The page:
It was on account of such lurking dangers that woman of the royal harem
had to be kept under strict guard. This, no doubt, refers to the life of women of the
royal families; but in Vatsyayana we get a glimpse of the life of women outside the royal
families. In his chapter referring to the life of a Nagarika and of the Antahpura he gives
indirectly a picture of how women were guarded even in families that were not of royal
blood. Hence from the account of these two authors it appears as though strict guarding of
women became quite normal in society.
Hence the verse of Manu, proclaiming that women are not guarded when
they are only surrounded with servants, 59 and the last one,
60 enacting the protection
of, women from evil inclinations, as otherwise it may fore bode sorrow to two families,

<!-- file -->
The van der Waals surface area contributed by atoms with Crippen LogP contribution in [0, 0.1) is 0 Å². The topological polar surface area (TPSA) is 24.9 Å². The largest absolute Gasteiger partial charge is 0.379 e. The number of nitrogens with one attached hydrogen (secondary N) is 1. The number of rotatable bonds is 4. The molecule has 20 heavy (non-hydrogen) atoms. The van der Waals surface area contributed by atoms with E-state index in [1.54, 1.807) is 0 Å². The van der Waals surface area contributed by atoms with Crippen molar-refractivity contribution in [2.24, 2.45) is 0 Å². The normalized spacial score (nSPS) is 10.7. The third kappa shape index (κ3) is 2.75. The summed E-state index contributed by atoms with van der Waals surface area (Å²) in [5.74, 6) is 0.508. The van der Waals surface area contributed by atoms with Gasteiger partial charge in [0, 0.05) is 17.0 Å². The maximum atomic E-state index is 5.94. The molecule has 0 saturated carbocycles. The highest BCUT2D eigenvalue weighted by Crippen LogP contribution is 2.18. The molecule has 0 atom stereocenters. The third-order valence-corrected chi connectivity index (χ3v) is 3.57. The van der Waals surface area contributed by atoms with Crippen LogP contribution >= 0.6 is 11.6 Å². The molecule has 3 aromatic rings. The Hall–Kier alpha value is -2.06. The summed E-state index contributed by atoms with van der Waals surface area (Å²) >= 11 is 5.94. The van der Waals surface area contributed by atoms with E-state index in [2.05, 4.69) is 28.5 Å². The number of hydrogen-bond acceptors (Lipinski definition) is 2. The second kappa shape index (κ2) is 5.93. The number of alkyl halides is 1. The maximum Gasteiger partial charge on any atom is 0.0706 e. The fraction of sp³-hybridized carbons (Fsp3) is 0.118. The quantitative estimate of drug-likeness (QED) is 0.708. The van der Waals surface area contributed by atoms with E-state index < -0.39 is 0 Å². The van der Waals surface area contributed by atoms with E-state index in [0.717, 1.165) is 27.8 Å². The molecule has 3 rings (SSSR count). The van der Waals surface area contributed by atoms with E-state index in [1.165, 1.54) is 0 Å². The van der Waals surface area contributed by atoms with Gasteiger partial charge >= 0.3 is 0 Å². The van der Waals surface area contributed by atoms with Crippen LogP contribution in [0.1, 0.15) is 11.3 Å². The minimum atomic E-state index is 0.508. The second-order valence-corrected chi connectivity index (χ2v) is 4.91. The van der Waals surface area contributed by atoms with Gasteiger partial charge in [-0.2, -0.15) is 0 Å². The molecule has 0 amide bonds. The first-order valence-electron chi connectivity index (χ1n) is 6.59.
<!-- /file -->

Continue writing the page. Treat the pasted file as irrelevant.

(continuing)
seem to have been composed by the legislator in response to the rules of Kautilya and
Vatsyayana, for guarding women. In the same context are set forth rules that are of later
development, and which say that women could be guarded by engaging their minds and
attention on certain duties.
No man can completely guard women by force; but they can be
guarded by the employment of the following expedients.
Let the husband employ his wife in the collection and expenditure
of his wealth, in keeping everything clean, in the fulfilment of religious duties, in the
preparation of his food, and in looking after the household Utensils'. 61
In connection with inheritance Manu allows remarriage of widows, and he
recognizes her son as the legal heir to the property.
If the widow of a man who died without leaving issue raises up
to him a son by a member of the family Sagotra, she shall deliver to that son the whole
property which belonged to the deceased. 62